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Insurers back Government's move to spend $8 million on tribunal to help settle the thousands of outstanding Canterbury earthquake claims

Insurers back Government's move to spend $8 million on tribunal to help settle the thousands of outstanding Canterbury earthquake claims

General insurers support the Government’s decision to set up a tribunal to help resolve outstanding 2010/11 Canterbury Earthquake claims - in principle.

The Government has announced it will launch a tribunal to “resolve unsettled residential insurance disputes” that claimants have with their private insurers or the Earthquake Commission (EQC).

The Minister for Courts, Andrew Little, says the tribunal will “provide an active, individually case-managed resolution process for claimants and their insurers, as well as mediation services”.

As at February 1, EQC ‘dwelling’ claims related to 103 properties were yet to be settled. Meanwhile land damage claims related to 415 properties were still unsettled.

As for private insurers, claims related to 2,316 properties (8%) were unsettled as at the end of March.

Insurance Council of New Zealand CEO, Tim Grafton says the industry body “supports initiatives that will resolve outstanding Canterbury claims efficiently”.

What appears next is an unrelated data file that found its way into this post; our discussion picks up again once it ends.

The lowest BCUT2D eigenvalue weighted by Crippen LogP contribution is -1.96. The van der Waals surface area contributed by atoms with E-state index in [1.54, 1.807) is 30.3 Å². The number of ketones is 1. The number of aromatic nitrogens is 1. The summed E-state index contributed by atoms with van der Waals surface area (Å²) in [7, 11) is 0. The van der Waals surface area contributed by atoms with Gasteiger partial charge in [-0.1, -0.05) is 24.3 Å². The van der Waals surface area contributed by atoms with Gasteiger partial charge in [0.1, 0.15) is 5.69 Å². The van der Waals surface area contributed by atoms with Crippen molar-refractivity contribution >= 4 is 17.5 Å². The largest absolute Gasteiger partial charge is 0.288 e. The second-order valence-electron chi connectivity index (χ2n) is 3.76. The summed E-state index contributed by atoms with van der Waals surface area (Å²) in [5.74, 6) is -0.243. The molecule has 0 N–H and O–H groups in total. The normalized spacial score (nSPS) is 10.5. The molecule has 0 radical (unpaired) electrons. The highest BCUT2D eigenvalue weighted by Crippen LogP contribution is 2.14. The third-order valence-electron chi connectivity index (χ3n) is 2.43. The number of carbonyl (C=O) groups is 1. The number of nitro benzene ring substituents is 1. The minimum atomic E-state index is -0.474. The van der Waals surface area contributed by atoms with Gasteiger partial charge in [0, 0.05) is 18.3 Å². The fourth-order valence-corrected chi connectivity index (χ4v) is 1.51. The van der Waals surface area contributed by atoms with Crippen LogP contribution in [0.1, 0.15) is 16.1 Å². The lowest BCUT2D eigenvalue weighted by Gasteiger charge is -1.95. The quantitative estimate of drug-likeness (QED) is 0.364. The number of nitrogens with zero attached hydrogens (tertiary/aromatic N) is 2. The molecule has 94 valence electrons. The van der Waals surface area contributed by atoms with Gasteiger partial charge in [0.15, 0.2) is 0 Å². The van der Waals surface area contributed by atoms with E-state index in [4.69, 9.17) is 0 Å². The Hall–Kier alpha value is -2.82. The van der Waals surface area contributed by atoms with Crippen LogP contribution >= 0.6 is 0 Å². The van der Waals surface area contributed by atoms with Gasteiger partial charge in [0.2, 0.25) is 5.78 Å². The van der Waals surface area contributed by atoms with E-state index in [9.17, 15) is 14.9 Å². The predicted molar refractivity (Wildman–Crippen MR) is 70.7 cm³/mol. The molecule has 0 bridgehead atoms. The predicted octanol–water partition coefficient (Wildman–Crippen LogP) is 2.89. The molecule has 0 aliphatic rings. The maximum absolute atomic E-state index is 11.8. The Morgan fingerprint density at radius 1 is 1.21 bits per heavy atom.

“As long as the tribunals allow for the rules of natural justice, the ability to provide evidence and for significant points of law to be subject to appeal, then this could contribute to the resolution of issues.”

Budget 2018 provides $6.5 million operating funds and $1.5 million capital to establish the tribunal.

“The Tribunal will help people look to the future with confidence and hope, instead of being trapped in limbo with their lives on hold because of a claim that keeps dragging on,” the Minister Responsible for EQC Megan Woods says.

“[As announced in February] we are also funding a public inquiry into the performance of EQC during these earthquakes.

“This independent inquiry will have the power to compel evidence, hold public hearings and ensure all the information we need is put on the table.

“Budget 2018 provides operating funding of $800,000 in 2017/18 and $2.4 million in 2018/19, as well as $100,000 of capital in 2017/18 to ensure this inquiry has the resources it needs.

“The inquiry will usefully inform legislative changes to the Earthquake Commission Act 1993 and to EQC, and a planned review of insurance contract law.

“The final terms of reference and membership of the inquiry will be announced shortly.”

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Any introduction that might assist and accelerate resolution of a multitude of outstanding claims is of course welcome. Especially and significantly for homeowners and their families that have been stranded in no mans land for far far too long. The new government and minister is to be applauded accordingly. The membership and powers of the tribunal though will be critical with regard to its effectiveness. This will mean that discovery of all reports and records, from each side of the claim, will be vital. It will also be requisite that any evidence uncovered such as malfeasance, fraud or outright wrongdoing, is then made available to the enquiry into EQC that is to be separately undertaken.